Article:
Study: Smokers Appear Less Likely to Be Hospitalised with COVID-19

A man lowers his face mask to smoke a cigarette in Beijing on February 17, 2020. - The death toll from China's COVID-19 coronavirus epidemic jumped to 1,770 after 105 more people died, the National Health Commission said on February 17. More than 70,500 have now been infected nationwide by …
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Smoking may reduce the likelihood of being hospitalised with coronavirus, claims a study.

Here is the abstract of the studySmoking, vaping and hospitalization for COVID-19 – by researchers at the University of West Attica in Greece and New York University.

The study presents an analysis of the current smoking prevalence among hospitalized patients with COVID-19 in China, compared to the population smoking prevalence in China (52.1% in males and 2.7% in females). Through a systematic research of the literature (PubMed) we identified 7 studies examining the clinical characteristics of a total of 2352 hospitalized COVID-19 patients that presented data on the smoking status.

The expected number of smokers was calculated using the formula Expected smokers = (males x 0.521) + (females x 0.027). An unusually low prevalence of current smoking was observed among hospitalized COVID-19 patients (8.7%, 95%CI: 7.6-9.9%) compared to the expected prevalence based on smoking prevalence in China (30.3%, 95%CI: 28.4-32.1%; z-statistic: 22.80, P < 0.0001). This preliminary analysis does not support the argument that current smoking is a risk factor for hospitalization for COVID-19, and might even suggest a protective role.

The latter could be linked to the down-regulation of ACE2 expression that has been previously known to be induced by smoking. However, other confounding factors need to be considered and the accuracy of the recorded smoking status needs to be determined before making any firm conclusions. As a result, the generalized advice on quitting smoking as a measure to improve health risk remains valid, but no recommendation can currently be made concerning the effects of smoking on the risk of hospitalization for COVID-19.

No studies recording e-cigarette use status among hospitalized COVID-19 patients were identified. Thus, no recommendation can be made for e-cigarette users.

It makes intuitive sense that smoking ought to exacerbate a respiratory infection such as coronavirus. Indeed, earlier reports in the mainstream media reflected this view when very little was known about coronavirus, pointing out the obvious — that smoking damages your lungs and so do respiratory diseases.

A recent study also reflects this conventional wisdom. Published in the journal of the International Society for the Prevention of Tobacco Induced Diseases, the March COVID-19 and smoking paper states:

…although further research is warranted as the weight of the evidence increases, with the limited available data, and although the above results are unadjusted for other factors that may impact disease progression, smoking is most likely associated with the negative progression and adverse outcomes of COVID-19.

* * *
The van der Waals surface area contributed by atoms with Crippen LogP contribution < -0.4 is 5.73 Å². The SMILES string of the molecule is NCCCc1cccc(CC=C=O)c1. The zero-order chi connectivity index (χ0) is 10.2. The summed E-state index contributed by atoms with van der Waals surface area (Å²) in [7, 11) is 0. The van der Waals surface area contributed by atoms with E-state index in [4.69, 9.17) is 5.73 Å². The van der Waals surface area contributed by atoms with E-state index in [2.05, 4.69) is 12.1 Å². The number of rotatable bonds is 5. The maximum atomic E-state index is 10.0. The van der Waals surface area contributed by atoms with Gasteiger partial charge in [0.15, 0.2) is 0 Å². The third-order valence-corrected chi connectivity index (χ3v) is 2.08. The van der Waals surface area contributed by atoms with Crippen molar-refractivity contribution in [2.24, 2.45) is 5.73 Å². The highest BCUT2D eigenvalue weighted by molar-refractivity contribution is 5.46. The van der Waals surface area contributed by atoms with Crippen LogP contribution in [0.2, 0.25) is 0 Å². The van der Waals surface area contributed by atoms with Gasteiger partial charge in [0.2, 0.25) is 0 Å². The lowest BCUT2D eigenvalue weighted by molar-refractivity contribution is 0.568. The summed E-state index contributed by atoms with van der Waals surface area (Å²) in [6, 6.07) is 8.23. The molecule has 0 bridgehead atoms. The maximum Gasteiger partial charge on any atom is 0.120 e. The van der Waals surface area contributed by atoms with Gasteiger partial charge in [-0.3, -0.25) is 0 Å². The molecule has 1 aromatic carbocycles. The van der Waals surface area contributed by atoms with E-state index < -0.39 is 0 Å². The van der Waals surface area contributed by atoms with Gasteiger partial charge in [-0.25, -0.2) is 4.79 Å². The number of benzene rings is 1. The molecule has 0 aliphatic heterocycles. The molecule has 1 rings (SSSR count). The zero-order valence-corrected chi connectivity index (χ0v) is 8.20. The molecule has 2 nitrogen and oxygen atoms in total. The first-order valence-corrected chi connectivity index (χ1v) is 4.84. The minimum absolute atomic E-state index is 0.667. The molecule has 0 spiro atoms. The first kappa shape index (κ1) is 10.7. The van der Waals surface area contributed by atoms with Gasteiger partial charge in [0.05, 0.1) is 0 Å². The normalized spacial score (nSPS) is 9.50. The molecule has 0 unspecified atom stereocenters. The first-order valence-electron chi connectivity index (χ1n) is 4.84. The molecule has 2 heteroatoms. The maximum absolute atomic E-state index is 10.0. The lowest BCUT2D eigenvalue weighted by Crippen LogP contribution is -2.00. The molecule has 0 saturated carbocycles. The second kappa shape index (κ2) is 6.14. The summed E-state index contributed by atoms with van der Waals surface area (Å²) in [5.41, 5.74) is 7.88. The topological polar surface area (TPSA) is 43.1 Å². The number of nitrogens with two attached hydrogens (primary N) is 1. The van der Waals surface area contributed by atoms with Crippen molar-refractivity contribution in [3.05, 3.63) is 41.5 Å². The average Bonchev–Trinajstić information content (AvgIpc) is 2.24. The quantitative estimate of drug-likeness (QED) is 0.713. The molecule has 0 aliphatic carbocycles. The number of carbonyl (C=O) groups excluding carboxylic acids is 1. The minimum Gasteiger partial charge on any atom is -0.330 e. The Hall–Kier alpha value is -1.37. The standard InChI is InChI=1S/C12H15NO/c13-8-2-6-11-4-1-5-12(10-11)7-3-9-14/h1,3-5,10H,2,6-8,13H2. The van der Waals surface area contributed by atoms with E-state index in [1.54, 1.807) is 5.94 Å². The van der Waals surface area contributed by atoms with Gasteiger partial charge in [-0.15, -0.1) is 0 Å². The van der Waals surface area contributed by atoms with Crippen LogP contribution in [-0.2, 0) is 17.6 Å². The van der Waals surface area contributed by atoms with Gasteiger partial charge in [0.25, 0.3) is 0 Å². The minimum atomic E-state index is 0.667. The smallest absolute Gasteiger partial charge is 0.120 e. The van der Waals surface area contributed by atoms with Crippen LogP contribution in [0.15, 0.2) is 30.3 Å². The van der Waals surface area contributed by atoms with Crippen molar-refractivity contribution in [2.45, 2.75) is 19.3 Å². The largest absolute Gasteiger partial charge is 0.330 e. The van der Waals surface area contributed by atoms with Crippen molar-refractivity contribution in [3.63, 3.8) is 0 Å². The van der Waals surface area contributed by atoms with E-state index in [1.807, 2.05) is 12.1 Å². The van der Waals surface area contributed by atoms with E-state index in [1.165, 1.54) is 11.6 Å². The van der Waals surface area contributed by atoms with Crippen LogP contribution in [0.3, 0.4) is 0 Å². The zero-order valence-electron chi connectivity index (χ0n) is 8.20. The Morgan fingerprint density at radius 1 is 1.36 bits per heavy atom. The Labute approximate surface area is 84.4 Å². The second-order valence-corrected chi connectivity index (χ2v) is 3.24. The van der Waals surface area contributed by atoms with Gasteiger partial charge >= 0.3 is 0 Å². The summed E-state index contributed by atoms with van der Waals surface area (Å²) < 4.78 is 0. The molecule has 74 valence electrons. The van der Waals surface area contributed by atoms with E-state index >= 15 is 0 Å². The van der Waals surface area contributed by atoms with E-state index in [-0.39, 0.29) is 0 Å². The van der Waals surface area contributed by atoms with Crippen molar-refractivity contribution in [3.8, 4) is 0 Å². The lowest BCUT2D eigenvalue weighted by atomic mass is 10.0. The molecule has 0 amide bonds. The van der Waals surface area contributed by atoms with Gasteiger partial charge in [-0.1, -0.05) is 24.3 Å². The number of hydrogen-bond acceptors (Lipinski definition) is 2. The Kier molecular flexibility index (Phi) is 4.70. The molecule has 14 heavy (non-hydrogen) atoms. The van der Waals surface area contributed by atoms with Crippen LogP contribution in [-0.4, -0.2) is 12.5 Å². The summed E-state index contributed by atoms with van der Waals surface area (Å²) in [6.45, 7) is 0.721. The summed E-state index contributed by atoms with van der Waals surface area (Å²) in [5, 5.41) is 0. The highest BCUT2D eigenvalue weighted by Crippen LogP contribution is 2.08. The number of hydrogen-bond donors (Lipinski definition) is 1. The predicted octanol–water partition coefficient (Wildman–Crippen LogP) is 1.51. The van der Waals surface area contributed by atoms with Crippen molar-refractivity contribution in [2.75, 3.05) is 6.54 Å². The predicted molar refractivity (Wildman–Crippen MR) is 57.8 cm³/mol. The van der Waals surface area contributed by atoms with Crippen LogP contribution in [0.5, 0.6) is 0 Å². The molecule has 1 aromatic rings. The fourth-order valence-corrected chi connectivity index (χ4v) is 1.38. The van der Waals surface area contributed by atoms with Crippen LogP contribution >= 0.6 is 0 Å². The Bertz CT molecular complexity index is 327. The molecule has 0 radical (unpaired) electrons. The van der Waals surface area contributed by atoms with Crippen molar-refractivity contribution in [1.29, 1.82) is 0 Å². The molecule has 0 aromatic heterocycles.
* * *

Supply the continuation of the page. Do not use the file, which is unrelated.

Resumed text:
But the authors of the West Attica/NYU study cautiously advance a theory as to why this might not be the case:

Smoking increases susceptibility to respiratory infections and media reports suggest that it may increase the risk of being infected with acute respiratory syndrome coronavirus 2 (SARS-CoV-2), the virus responsible for COVID-19. SARS-CoV-2 is known to use the angiotensin converting enzyme 2 (ACE2) as a receptor for cell entry, and there is evidence that smoking down-regulates ACE2 expression in the lung and other tissues.

Their findings, though surprising, appear to be supported by the latest statistics from the Centers for Disease Control and Prevention (CDC). These too show that – contrary to expectations – relatively few smokers and ex-smokers have been hospitalised with COVID-19.

The CDC apparently isn’t eager to play up the significance of smoking in patient survival outcomes. Nevertheless, it acknowledges in this throwaway comment:

Finally, for some underlying health conditions and risk factors, including neurologic disorders, chronic liver disease, being a current smoker, and pregnancy, few severe outcomes were reported; therefore, conclusions cannot be drawn about the risk for severe COVID-19 among persons in these groups.

Neither the authors of the Smoking, vaping and hospitalization for COVID-19 study nor the CDC are advocating taking up smoking in order to ward off coronavirus. Also, they caveat their findings by noting that this is preliminary data which may be based on incomplete information.

Other studies

Further, the study authors note that smokers are more likely than non-smokers to ‘suffer comorbidities, such as cardiovascular disease, which are risk factors for adverse COVID-19 outcomes.’

They conclude:

Considering the above-mentioned uncertainties, the generalized advice on quitting smoking as a measure to improve health risk remains valid but no recommendation can be currently made concerning the effects of smoking on the risk of hospitalization for COVID-19.

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